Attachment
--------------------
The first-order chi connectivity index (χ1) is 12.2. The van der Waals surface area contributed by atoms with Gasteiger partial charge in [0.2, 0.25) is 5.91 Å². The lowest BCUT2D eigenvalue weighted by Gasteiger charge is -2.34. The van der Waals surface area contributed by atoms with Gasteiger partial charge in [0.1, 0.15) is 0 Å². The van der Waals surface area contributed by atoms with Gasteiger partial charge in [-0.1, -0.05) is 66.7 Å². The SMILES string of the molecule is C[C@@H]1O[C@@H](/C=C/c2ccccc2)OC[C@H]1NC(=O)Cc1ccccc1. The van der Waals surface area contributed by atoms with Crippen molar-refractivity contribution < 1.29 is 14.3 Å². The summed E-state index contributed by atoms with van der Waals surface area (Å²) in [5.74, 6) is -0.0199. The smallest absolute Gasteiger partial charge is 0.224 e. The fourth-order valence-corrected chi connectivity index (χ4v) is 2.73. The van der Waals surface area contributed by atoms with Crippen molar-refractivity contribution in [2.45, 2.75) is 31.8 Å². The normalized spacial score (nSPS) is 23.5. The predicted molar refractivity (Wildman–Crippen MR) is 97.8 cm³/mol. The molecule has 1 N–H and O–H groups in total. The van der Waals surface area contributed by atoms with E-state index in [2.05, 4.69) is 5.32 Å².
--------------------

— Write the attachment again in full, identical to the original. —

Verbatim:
The first-order chi connectivity index (χ1) is 12.2. The van der Waals surface area contributed by atoms with Gasteiger partial charge in [0.2, 0.25) is 5.91 Å². The lowest BCUT2D eigenvalue weighted by Gasteiger charge is -2.34. The van der Waals surface area contributed by atoms with Gasteiger partial charge in [0.1, 0.15) is 0 Å². The van der Waals surface area contributed by atoms with Gasteiger partial charge in [-0.1, -0.05) is 66.7 Å². The SMILES string of the molecule is C[C@@H]1O[C@@H](/C=C/c2ccccc2)OC[C@H]1NC(=O)Cc1ccccc1. The van der Waals surface area contributed by atoms with Crippen molar-refractivity contribution < 1.29 is 14.3 Å². The summed E-state index contributed by atoms with van der Waals surface area (Å²) in [5.74, 6) is -0.0199. The smallest absolute Gasteiger partial charge is 0.224 e. The fourth-order valence-corrected chi connectivity index (χ4v) is 2.73. The van der Waals surface area contributed by atoms with Crippen molar-refractivity contribution in [2.45, 2.75) is 31.8 Å². The normalized spacial score (nSPS) is 23.5. The predicted molar refractivity (Wildman–Crippen MR) is 97.8 cm³/mol. The molecule has 1 N–H and O–H groups in total. The van der Waals surface area contributed by atoms with E-state index in [2.05, 4.69) is 5.32 Å².